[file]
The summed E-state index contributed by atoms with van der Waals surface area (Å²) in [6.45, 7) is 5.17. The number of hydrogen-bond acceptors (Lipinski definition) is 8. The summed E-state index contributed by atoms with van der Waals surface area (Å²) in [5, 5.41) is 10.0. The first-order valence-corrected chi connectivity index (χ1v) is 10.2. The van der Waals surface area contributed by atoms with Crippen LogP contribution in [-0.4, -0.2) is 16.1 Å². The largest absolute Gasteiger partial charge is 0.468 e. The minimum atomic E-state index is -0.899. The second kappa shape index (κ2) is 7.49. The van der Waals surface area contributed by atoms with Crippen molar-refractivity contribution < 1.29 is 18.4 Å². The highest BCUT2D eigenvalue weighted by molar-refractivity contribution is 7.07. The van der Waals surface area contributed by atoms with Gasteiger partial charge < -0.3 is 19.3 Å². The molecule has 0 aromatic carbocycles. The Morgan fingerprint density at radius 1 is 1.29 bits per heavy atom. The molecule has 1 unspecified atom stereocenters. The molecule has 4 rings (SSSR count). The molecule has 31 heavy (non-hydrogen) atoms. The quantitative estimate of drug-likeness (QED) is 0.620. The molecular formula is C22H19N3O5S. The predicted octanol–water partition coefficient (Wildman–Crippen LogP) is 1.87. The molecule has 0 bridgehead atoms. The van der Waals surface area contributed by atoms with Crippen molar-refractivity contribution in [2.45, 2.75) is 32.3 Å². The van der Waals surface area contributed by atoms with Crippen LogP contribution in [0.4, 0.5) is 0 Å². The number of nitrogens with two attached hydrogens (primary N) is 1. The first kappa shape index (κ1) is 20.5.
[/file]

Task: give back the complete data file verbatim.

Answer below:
The summed E-state index contributed by atoms with van der Waals surface area (Å²) in [6.45, 7) is 5.17. The number of hydrogen-bond acceptors (Lipinski definition) is 8. The summed E-state index contributed by atoms with van der Waals surface area (Å²) in [5, 5.41) is 10.0. The first-order valence-corrected chi connectivity index (χ1v) is 10.2. The van der Waals surface area contributed by atoms with Crippen LogP contribution in [-0.4, -0.2) is 16.1 Å². The largest absolute Gasteiger partial charge is 0.468 e. The minimum atomic E-state index is -0.899. The second kappa shape index (κ2) is 7.49. The van der Waals surface area contributed by atoms with Crippen molar-refractivity contribution < 1.29 is 18.4 Å². The highest BCUT2D eigenvalue weighted by molar-refractivity contribution is 7.07. The van der Waals surface area contributed by atoms with Gasteiger partial charge < -0.3 is 19.3 Å². The molecule has 0 aromatic carbocycles. The Morgan fingerprint density at radius 1 is 1.29 bits per heavy atom. The molecule has 1 unspecified atom stereocenters. The molecule has 4 rings (SSSR count). The molecule has 31 heavy (non-hydrogen) atoms. The quantitative estimate of drug-likeness (QED) is 0.620. The molecular formula is C22H19N3O5S. The predicted octanol–water partition coefficient (Wildman–Crippen LogP) is 1.87. The molecule has 0 bridgehead atoms. The van der Waals surface area contributed by atoms with Crippen molar-refractivity contribution in [2.45, 2.75) is 32.3 Å². The van der Waals surface area contributed by atoms with Crippen LogP contribution in [0.4, 0.5) is 0 Å². The number of nitrogens with two attached hydrogens (primary N) is 1. The first kappa shape index (κ1) is 20.5.